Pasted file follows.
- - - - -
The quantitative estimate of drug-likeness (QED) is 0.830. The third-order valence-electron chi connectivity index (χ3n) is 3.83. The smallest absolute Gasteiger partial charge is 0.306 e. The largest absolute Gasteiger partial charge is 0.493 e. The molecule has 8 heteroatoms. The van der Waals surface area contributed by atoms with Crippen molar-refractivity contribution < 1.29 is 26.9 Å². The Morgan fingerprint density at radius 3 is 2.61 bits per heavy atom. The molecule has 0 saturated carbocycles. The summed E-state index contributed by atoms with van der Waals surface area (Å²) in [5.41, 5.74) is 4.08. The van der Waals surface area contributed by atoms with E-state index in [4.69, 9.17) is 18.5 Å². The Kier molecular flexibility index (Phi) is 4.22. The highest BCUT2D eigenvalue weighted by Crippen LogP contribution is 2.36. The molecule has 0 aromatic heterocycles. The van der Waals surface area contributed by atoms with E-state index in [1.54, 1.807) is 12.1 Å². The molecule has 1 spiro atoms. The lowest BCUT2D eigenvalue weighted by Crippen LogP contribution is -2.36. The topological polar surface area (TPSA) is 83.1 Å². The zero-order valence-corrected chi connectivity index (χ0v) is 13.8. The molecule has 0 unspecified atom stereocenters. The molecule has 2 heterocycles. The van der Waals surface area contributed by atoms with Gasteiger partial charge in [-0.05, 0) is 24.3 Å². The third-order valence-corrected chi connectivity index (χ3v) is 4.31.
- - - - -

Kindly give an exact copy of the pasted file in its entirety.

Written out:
The quantitative estimate of drug-likeness (QED) is 0.830. The third-order valence-electron chi connectivity index (χ3n) is 3.83. The smallest absolute Gasteiger partial charge is 0.306 e. The largest absolute Gasteiger partial charge is 0.493 e. The molecule has 8 heteroatoms. The van der Waals surface area contributed by atoms with Crippen molar-refractivity contribution < 1.29 is 26.9 Å². The Morgan fingerprint density at radius 3 is 2.61 bits per heavy atom. The molecule has 0 saturated carbocycles. The summed E-state index contributed by atoms with van der Waals surface area (Å²) in [5.41, 5.74) is 4.08. The van der Waals surface area contributed by atoms with E-state index in [4.69, 9.17) is 18.5 Å². The Kier molecular flexibility index (Phi) is 4.22. The highest BCUT2D eigenvalue weighted by Crippen LogP contribution is 2.36. The molecule has 0 aromatic heterocycles. The van der Waals surface area contributed by atoms with E-state index in [1.54, 1.807) is 12.1 Å². The molecule has 1 spiro atoms. The lowest BCUT2D eigenvalue weighted by Crippen LogP contribution is -2.36. The topological polar surface area (TPSA) is 83.1 Å². The zero-order valence-corrected chi connectivity index (χ0v) is 13.8. The molecule has 0 unspecified atom stereocenters. The molecule has 2 heterocycles. The van der Waals surface area contributed by atoms with Gasteiger partial charge in [-0.05, 0) is 24.3 Å². The third-order valence-corrected chi connectivity index (χ3v) is 4.31.